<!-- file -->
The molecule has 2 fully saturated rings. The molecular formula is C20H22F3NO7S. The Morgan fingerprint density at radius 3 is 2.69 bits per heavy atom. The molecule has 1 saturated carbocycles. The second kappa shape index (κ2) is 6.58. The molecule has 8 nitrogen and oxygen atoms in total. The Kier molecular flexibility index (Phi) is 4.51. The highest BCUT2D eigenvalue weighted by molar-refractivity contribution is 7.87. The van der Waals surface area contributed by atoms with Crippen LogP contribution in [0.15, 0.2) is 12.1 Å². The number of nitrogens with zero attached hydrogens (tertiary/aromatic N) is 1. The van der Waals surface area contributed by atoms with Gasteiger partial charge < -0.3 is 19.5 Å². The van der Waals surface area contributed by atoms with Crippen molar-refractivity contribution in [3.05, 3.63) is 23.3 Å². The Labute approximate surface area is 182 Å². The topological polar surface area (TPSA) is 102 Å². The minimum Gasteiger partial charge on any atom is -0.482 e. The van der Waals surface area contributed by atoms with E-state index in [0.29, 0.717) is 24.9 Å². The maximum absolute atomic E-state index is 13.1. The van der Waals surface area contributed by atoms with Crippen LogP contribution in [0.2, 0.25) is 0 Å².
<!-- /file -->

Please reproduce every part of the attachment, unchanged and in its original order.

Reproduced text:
The molecule has 2 fully saturated rings. The molecular formula is C20H22F3NO7S. The Morgan fingerprint density at radius 3 is 2.69 bits per heavy atom. The molecule has 1 saturated carbocycles. The second kappa shape index (κ2) is 6.58. The molecule has 8 nitrogen and oxygen atoms in total. The Kier molecular flexibility index (Phi) is 4.51. The highest BCUT2D eigenvalue weighted by molar-refractivity contribution is 7.87. The van der Waals surface area contributed by atoms with Crippen LogP contribution in [0.15, 0.2) is 12.1 Å². The number of nitrogens with zero attached hydrogens (tertiary/aromatic N) is 1. The van der Waals surface area contributed by atoms with Gasteiger partial charge < -0.3 is 19.5 Å². The van der Waals surface area contributed by atoms with Crippen molar-refractivity contribution in [3.05, 3.63) is 23.3 Å². The Labute approximate surface area is 182 Å². The topological polar surface area (TPSA) is 102 Å². The minimum Gasteiger partial charge on any atom is -0.482 e. The van der Waals surface area contributed by atoms with E-state index in [0.29, 0.717) is 24.9 Å². The maximum absolute atomic E-state index is 13.1. The van der Waals surface area contributed by atoms with Crippen LogP contribution in [0.2, 0.25) is 0 Å².